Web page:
North Carolina Is Finally Repealing Its Bathroom Bill

Just over a year after H.B. 2 passed, lawmakers and the governor have reached a deal, but progressive groups say the new plan is a sham.

A sign on the bathroom of a Durham coffeehouse
A sign on the bathroom of a Durham coffeehouse (Jonathan Drake / Reuters)

Updated on March 30 at 2:50 p.m.

DURHAM, N.C.—About a year ago, Republicans in the North Carolina General Assembly hurriedly passed H.B. 2, a law that barred transgender people from using the bathroom of the gender with which they identify, along with several other provisions. And almost ever since, the state has been trying and failing to find a way to reverse it.

Now, there is a breakthrough. On Thursday, the North Carolina General Assembly passed a bill to repeal the law while placing a moratorium on nondiscrimination measures. The bill is now headed to the desk of Governor Roy Cooper, who supported it. But the new bill, which is actually narrower than a repeal attempt that failed in December amid opposition from both Democrats and Republicans, has infuriated progressive groups that say it doesn’t go far enough.

The bill might be considered something of a Humpty Dumpty bill: The goal is try to put things back the way they were and pretend the whole fight never happened. The dispute kicked off in February 2016, when the city of Charlotte passed a local ordinance that barred discrimination against LGBT people, with a controversial provision saying that transgender people must be allowed to use the bathroom corresponding to the gender with which they identify.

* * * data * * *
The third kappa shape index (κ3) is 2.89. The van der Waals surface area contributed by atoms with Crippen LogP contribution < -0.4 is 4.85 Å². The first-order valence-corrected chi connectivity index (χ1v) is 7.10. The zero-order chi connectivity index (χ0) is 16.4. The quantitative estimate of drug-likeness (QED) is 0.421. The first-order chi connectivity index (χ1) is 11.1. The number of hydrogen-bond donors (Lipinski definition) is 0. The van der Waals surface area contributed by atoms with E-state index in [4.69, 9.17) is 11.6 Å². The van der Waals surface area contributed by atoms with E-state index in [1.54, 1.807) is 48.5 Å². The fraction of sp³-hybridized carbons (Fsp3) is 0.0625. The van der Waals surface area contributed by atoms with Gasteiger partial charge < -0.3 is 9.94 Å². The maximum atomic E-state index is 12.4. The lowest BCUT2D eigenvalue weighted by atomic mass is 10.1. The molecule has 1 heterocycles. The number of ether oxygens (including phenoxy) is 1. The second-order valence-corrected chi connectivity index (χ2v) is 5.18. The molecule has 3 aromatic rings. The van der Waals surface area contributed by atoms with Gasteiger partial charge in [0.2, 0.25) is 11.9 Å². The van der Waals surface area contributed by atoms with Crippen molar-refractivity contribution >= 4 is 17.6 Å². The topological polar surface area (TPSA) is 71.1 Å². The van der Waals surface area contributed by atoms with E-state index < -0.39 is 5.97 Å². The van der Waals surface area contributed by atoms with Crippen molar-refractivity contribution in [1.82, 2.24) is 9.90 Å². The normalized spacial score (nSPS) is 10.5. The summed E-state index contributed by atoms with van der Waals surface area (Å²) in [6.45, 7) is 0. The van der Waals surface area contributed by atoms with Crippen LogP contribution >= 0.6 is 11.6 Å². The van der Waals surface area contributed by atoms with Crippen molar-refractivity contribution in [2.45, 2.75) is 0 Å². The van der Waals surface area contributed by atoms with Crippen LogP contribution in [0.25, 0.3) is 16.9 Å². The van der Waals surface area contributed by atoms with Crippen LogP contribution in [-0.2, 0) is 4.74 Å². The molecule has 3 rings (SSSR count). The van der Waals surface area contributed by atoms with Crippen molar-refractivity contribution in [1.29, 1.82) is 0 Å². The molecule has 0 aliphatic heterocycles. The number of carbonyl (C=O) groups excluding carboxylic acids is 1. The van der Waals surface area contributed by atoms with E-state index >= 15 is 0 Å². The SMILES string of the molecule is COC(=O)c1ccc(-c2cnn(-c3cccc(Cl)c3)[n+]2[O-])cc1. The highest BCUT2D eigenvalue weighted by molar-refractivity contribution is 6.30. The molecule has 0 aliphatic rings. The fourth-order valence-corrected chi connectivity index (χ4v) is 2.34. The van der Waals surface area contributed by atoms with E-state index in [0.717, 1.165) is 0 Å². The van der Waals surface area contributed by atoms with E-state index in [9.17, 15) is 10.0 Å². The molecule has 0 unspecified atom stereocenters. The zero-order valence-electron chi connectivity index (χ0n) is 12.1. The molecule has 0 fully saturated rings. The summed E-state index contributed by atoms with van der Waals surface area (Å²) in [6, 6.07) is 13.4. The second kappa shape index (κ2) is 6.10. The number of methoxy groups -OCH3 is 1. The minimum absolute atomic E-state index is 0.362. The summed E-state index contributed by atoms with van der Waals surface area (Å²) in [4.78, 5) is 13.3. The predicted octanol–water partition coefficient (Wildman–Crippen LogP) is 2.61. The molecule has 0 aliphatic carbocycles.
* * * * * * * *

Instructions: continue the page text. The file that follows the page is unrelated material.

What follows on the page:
The General Assembly then passed, within a span of less than 12 hours, H.B. 2, which not only reversed Charlotte’s law but prevented any other city from passing an LGBT nondiscrimination ordinance or raising its local minimum wage. The bill also mandated that transgender people in public facilities use the bathroom corresponding to the sex on their birth certificate.

The bill passed Thursday repeals H.B. 2 wholly. But it would bars any new regulation of bathroom usage by any state authority other than the General Assembly. In other words, it would appear that while transgender people are not barred from using the restroom of their choice, neither can any governmental authority protect their right to do so. The bill also maintains the current preemption of city rules. Local governments would be barred from passing any ordinance that dealt with private employment practices or public accommodations—which is to say any LGBT law or minimum-wage increase—until 2020. The bill would add to a growing log of laws that the General Assembly has passed since 2010 to preempt local governments from enacting more progressive rules.

The legislation actually imposes more restrictions on cities than a repeal attempt that failed in December, during a special session days before Christmas that was called for the express purpose of repealing H.B. 2. That bill, introduced by Senate President Pro Tempore Phil Berger, a Republican, would have repealed H.B. 2 and instituted a six-month cooling-off period before any local governments could pass a new ordinance on public accommodations. Democrats countered with a clean repeal demand. Both bills failed as the legislature collapsed into bitter partisan recrimination. Cooper opposed that deal.